Living history

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By Stephen Thomas

            SHEPHERDSVILLE - Each year history comes to life at Shepherdsville Elementary in the form of the annual Living History Museum.


            The fifth grade students participate in the event, each portraying a historical figure with costumes, props and a monologue telling historical biological information.

            According to Shepherdsville fifth grade instructor Rick Lumpkins, the seventh annual event was created to literally get students into their characters. Seventy-six students were in the spirit at this year's event.

            Lumpkins and the other fifth grade teachers also participate. He has appeared as Albert Einstein and Neil Armstrong over the years. The other fifth grade teachers, Michele Grey and Donna Taylor-Tabor, donned the costumes of Abigail Adams and Pocahontas, respectively.

            Like a real museum, patrons are asked to keep conversations at a minimum. Parents and younger Shepherdsville students bring the characters to life by stepping on a red button located on the floor in front of each.

            This year's cast featured four George Washington and Ben Franklin characters as the most popular selections.

            "I thought he was a good idea," said Franklin impersonator Austin Fleitz. "He invented a lot of things. I learned he died of a bad illness, and that he was not electrocuted by lightning but that the key (on the kite) got struck."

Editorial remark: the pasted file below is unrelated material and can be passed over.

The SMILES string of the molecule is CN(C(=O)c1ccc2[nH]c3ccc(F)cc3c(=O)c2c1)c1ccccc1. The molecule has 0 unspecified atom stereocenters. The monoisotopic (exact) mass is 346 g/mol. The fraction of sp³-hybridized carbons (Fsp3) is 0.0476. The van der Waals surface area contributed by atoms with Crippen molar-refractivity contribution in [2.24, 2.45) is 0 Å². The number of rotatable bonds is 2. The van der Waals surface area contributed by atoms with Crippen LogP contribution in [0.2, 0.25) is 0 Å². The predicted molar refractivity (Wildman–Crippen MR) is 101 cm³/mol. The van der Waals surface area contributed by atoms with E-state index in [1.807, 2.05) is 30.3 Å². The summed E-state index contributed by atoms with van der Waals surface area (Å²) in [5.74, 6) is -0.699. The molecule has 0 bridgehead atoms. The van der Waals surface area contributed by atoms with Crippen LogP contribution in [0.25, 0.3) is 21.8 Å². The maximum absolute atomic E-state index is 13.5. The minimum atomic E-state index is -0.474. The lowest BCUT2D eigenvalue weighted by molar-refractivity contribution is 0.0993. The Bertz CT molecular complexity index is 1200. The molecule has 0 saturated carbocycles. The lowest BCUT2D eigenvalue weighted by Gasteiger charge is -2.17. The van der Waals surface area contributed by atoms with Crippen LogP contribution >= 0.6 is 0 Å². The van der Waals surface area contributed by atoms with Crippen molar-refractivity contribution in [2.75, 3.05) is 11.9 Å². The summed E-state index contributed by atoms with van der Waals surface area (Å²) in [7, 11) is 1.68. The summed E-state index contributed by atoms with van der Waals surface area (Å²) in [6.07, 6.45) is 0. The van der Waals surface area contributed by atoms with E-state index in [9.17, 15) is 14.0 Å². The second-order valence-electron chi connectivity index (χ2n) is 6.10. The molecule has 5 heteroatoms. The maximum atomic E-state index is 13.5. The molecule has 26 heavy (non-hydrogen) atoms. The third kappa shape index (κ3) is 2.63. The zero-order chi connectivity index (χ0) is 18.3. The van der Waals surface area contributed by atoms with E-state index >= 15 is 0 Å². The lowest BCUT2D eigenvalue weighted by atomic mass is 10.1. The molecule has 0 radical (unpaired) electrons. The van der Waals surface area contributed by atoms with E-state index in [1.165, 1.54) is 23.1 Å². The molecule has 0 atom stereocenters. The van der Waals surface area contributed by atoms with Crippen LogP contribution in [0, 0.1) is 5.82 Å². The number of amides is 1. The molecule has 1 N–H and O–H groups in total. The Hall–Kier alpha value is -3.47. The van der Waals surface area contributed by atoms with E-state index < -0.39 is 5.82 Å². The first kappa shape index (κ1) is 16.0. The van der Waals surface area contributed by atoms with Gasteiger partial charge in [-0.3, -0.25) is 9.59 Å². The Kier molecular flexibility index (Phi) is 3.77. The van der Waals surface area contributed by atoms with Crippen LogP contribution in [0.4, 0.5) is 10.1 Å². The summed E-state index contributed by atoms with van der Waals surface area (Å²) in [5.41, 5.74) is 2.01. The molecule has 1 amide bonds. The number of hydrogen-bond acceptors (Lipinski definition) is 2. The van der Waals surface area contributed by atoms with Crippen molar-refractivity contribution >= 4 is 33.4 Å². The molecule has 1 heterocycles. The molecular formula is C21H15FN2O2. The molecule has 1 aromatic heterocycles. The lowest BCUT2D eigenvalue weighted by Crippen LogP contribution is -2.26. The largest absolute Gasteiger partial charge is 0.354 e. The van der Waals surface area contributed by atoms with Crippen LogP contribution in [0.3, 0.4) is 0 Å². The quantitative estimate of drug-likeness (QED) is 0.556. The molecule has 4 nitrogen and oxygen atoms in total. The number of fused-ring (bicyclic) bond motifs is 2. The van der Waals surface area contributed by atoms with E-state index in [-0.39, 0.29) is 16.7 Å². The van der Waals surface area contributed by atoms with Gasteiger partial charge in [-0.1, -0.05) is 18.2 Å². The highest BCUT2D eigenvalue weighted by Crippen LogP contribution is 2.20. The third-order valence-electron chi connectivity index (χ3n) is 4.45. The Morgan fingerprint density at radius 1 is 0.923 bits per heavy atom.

Justin Terry portrayed the lone Theodore Roosevelt, telling in his monologue of being the 26th president, along with his experience with the Rough Riders.

            "I learned that his mom and his wife died on the same day in the same house," Terry later added.

            This year's most popular category was "Women who made a difference." Among them was Helen Keller, portrayed by students Katie Dehart and LynnLee Taylor.

            "I thought she would be a neat character," said Taylor. "She was blind and deaf and couldn't talk."

            Among Keller's achievements, Taylor noted learning that Keller wore sunglasses to cover her eyes after contracting scarlet fever.

            There were many Revolutionary War patriots and heroes in the museum, including three portrayals of Deborah Sampson, a woman who posed as a man to serve in the Continental Army.

            "I didn't want to have to wear a dress, and I wanted to be a soldier, so I thought it was cool," said Sampson impersonator Melissa Stout.

            Other characters included Native Americans, First Ladies, famous explorers, Civil War heroes, civil rights leaders, authors and painters.

            As a classroom lesson plan, each student are required to research their character and write the monologue. They also create a PowerPoint presentation, along with their character's costume.

            Lumpkins said the event was a one-of-a-kind event in the Bullitt County Public School district, an institution he was proud to continue with assistance and support from the Shepherdsville fifth grade team and the rest of the school.